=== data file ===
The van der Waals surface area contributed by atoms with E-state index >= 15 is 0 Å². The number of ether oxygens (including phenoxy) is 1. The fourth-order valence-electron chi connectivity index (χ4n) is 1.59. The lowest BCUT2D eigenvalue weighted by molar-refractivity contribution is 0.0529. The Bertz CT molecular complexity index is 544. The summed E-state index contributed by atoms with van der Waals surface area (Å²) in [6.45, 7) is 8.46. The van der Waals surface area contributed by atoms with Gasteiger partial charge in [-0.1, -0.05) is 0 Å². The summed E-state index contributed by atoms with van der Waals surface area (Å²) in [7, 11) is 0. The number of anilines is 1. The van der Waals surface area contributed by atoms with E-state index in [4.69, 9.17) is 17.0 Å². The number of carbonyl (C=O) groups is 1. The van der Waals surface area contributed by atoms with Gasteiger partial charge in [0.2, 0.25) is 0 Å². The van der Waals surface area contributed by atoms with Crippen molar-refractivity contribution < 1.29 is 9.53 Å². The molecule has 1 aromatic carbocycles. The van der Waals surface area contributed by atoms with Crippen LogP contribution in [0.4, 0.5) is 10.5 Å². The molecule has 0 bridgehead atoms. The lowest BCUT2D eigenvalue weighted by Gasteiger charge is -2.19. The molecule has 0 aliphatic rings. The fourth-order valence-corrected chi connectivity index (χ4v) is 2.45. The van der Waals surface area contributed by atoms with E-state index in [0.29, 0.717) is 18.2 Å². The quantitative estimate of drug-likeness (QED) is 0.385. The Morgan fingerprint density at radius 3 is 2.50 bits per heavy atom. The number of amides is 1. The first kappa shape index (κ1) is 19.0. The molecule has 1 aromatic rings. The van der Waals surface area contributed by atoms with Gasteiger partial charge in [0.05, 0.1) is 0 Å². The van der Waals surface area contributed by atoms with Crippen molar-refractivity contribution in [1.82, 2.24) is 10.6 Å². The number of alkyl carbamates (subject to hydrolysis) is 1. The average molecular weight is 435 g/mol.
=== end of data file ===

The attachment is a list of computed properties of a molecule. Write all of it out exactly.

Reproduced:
The van der Waals surface area contributed by atoms with E-state index >= 15 is 0 Å². The number of ether oxygens (including phenoxy) is 1. The fourth-order valence-electron chi connectivity index (χ4n) is 1.59. The lowest BCUT2D eigenvalue weighted by molar-refractivity contribution is 0.0529. The Bertz CT molecular complexity index is 544. The summed E-state index contributed by atoms with van der Waals surface area (Å²) in [6.45, 7) is 8.46. The van der Waals surface area contributed by atoms with Gasteiger partial charge in [-0.1, -0.05) is 0 Å². The summed E-state index contributed by atoms with van der Waals surface area (Å²) in [7, 11) is 0. The number of anilines is 1. The van der Waals surface area contributed by atoms with E-state index in [4.69, 9.17) is 17.0 Å². The number of carbonyl (C=O) groups is 1. The van der Waals surface area contributed by atoms with Gasteiger partial charge in [0.2, 0.25) is 0 Å². The van der Waals surface area contributed by atoms with Crippen molar-refractivity contribution < 1.29 is 9.53 Å². The molecule has 1 aromatic carbocycles. The van der Waals surface area contributed by atoms with Crippen LogP contribution in [0.4, 0.5) is 10.5 Å². The molecule has 0 bridgehead atoms. The lowest BCUT2D eigenvalue weighted by Gasteiger charge is -2.19. The molecule has 0 aliphatic rings. The fourth-order valence-corrected chi connectivity index (χ4v) is 2.45. The van der Waals surface area contributed by atoms with E-state index in [0.29, 0.717) is 18.2 Å². The quantitative estimate of drug-likeness (QED) is 0.385. The Morgan fingerprint density at radius 3 is 2.50 bits per heavy atom. The number of amides is 1. The first kappa shape index (κ1) is 19.0. The molecule has 1 aromatic rings. The van der Waals surface area contributed by atoms with Gasteiger partial charge in [0.05, 0.1) is 0 Å². The van der Waals surface area contributed by atoms with Crippen molar-refractivity contribution in [1.82, 2.24) is 10.6 Å². The number of alkyl carbamates (subject to hydrolysis) is 1. The average molecular weight is 435 g/mol.